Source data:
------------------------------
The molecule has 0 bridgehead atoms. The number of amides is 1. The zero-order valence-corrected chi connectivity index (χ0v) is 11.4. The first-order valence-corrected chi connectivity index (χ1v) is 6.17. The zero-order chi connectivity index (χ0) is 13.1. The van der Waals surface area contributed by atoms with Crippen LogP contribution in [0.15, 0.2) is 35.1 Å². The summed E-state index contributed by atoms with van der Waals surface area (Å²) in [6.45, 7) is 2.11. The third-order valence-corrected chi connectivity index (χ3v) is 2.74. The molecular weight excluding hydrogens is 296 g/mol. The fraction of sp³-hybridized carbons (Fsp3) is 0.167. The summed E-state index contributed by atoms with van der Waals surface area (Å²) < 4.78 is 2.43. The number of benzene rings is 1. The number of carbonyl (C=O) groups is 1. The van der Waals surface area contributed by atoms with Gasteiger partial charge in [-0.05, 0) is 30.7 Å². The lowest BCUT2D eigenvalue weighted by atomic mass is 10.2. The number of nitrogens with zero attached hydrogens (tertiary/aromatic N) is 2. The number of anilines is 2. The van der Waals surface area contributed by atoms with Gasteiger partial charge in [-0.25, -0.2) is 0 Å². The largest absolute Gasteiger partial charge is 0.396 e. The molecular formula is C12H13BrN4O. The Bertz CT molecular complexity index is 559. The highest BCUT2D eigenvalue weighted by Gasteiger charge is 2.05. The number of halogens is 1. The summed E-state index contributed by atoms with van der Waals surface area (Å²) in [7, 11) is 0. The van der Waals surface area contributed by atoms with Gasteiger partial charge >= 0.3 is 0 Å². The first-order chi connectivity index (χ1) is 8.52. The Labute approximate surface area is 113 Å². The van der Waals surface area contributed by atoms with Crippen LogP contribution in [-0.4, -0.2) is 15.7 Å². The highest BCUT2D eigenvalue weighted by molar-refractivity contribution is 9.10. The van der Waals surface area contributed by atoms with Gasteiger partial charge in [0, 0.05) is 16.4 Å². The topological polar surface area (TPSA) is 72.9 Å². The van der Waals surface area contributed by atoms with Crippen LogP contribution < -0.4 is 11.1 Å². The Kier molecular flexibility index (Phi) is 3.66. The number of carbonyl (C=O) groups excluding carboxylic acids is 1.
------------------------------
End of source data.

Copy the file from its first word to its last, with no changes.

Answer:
The molecule has 0 bridgehead atoms. The number of amides is 1. The zero-order valence-corrected chi connectivity index (χ0v) is 11.4. The first-order valence-corrected chi connectivity index (χ1v) is 6.17. The zero-order chi connectivity index (χ0) is 13.1. The van der Waals surface area contributed by atoms with Crippen LogP contribution in [0.15, 0.2) is 35.1 Å². The summed E-state index contributed by atoms with van der Waals surface area (Å²) in [6.45, 7) is 2.11. The third-order valence-corrected chi connectivity index (χ3v) is 2.74. The molecular weight excluding hydrogens is 296 g/mol. The fraction of sp³-hybridized carbons (Fsp3) is 0.167. The summed E-state index contributed by atoms with van der Waals surface area (Å²) < 4.78 is 2.43. The number of benzene rings is 1. The number of carbonyl (C=O) groups is 1. The van der Waals surface area contributed by atoms with Gasteiger partial charge in [-0.05, 0) is 30.7 Å². The lowest BCUT2D eigenvalue weighted by atomic mass is 10.2. The number of nitrogens with zero attached hydrogens (tertiary/aromatic N) is 2. The number of anilines is 2. The van der Waals surface area contributed by atoms with Gasteiger partial charge in [-0.25, -0.2) is 0 Å². The largest absolute Gasteiger partial charge is 0.396 e. The molecular formula is C12H13BrN4O. The Bertz CT molecular complexity index is 559. The highest BCUT2D eigenvalue weighted by Gasteiger charge is 2.05. The number of halogens is 1. The summed E-state index contributed by atoms with van der Waals surface area (Å²) in [7, 11) is 0. The van der Waals surface area contributed by atoms with Gasteiger partial charge >= 0.3 is 0 Å². The first-order chi connectivity index (χ1) is 8.52. The Labute approximate surface area is 113 Å². The van der Waals surface area contributed by atoms with Crippen LogP contribution in [-0.4, -0.2) is 15.7 Å². The highest BCUT2D eigenvalue weighted by molar-refractivity contribution is 9.10. The van der Waals surface area contributed by atoms with Gasteiger partial charge in [0, 0.05) is 16.4 Å². The topological polar surface area (TPSA) is 72.9 Å². The van der Waals surface area contributed by atoms with Crippen LogP contribution < -0.4 is 11.1 Å². The Kier molecular flexibility index (Phi) is 3.66. The number of carbonyl (C=O) groups excluding carboxylic acids is 1.